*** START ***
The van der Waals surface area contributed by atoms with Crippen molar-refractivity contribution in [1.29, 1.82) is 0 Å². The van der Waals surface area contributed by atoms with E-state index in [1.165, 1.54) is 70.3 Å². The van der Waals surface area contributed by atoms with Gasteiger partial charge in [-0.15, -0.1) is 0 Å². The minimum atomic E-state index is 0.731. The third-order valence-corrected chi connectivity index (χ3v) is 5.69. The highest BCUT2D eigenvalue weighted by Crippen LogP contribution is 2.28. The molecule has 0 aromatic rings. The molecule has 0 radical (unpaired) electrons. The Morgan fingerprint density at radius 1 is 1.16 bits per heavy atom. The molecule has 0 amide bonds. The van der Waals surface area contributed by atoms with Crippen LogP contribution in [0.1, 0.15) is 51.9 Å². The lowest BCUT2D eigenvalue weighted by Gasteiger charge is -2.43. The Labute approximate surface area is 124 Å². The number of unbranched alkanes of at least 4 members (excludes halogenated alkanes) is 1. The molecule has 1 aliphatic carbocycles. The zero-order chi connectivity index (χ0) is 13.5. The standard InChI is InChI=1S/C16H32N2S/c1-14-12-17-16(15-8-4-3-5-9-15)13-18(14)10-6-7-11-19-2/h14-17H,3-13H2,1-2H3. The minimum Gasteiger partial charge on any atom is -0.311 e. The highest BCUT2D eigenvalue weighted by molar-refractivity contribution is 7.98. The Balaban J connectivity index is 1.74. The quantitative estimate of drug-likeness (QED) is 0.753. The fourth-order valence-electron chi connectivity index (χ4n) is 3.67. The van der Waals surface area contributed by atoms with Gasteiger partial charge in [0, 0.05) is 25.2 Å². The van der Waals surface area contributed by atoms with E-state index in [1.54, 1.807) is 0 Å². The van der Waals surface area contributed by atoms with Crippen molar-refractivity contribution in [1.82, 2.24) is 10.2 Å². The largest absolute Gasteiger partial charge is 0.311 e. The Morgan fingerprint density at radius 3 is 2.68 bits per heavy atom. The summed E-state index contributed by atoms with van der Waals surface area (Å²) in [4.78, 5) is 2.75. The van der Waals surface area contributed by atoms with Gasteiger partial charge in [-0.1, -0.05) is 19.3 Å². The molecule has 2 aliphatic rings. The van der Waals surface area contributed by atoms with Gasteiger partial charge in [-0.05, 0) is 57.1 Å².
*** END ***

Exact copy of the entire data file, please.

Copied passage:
The van der Waals surface area contributed by atoms with Crippen molar-refractivity contribution in [1.29, 1.82) is 0 Å². The van der Waals surface area contributed by atoms with E-state index in [1.165, 1.54) is 70.3 Å². The van der Waals surface area contributed by atoms with Gasteiger partial charge in [-0.15, -0.1) is 0 Å². The minimum atomic E-state index is 0.731. The third-order valence-corrected chi connectivity index (χ3v) is 5.69. The highest BCUT2D eigenvalue weighted by Crippen LogP contribution is 2.28. The molecule has 0 aromatic rings. The molecule has 0 radical (unpaired) electrons. The Morgan fingerprint density at radius 1 is 1.16 bits per heavy atom. The molecule has 0 amide bonds. The van der Waals surface area contributed by atoms with Crippen LogP contribution in [0.1, 0.15) is 51.9 Å². The lowest BCUT2D eigenvalue weighted by Gasteiger charge is -2.43. The Labute approximate surface area is 124 Å². The number of unbranched alkanes of at least 4 members (excludes halogenated alkanes) is 1. The molecule has 1 aliphatic carbocycles. The zero-order chi connectivity index (χ0) is 13.5. The standard InChI is InChI=1S/C16H32N2S/c1-14-12-17-16(15-8-4-3-5-9-15)13-18(14)10-6-7-11-19-2/h14-17H,3-13H2,1-2H3. The minimum Gasteiger partial charge on any atom is -0.311 e. The highest BCUT2D eigenvalue weighted by molar-refractivity contribution is 7.98. The Balaban J connectivity index is 1.74. The quantitative estimate of drug-likeness (QED) is 0.753. The fourth-order valence-electron chi connectivity index (χ4n) is 3.67. The van der Waals surface area contributed by atoms with Gasteiger partial charge in [0, 0.05) is 25.2 Å². The van der Waals surface area contributed by atoms with E-state index in [1.54, 1.807) is 0 Å². The van der Waals surface area contributed by atoms with Crippen molar-refractivity contribution in [1.82, 2.24) is 10.2 Å². The largest absolute Gasteiger partial charge is 0.311 e. The Morgan fingerprint density at radius 3 is 2.68 bits per heavy atom. The summed E-state index contributed by atoms with van der Waals surface area (Å²) in [4.78, 5) is 2.75. The van der Waals surface area contributed by atoms with Gasteiger partial charge in [-0.1, -0.05) is 19.3 Å². The molecule has 2 aliphatic rings. The van der Waals surface area contributed by atoms with Gasteiger partial charge in [-0.05, 0) is 57.1 Å².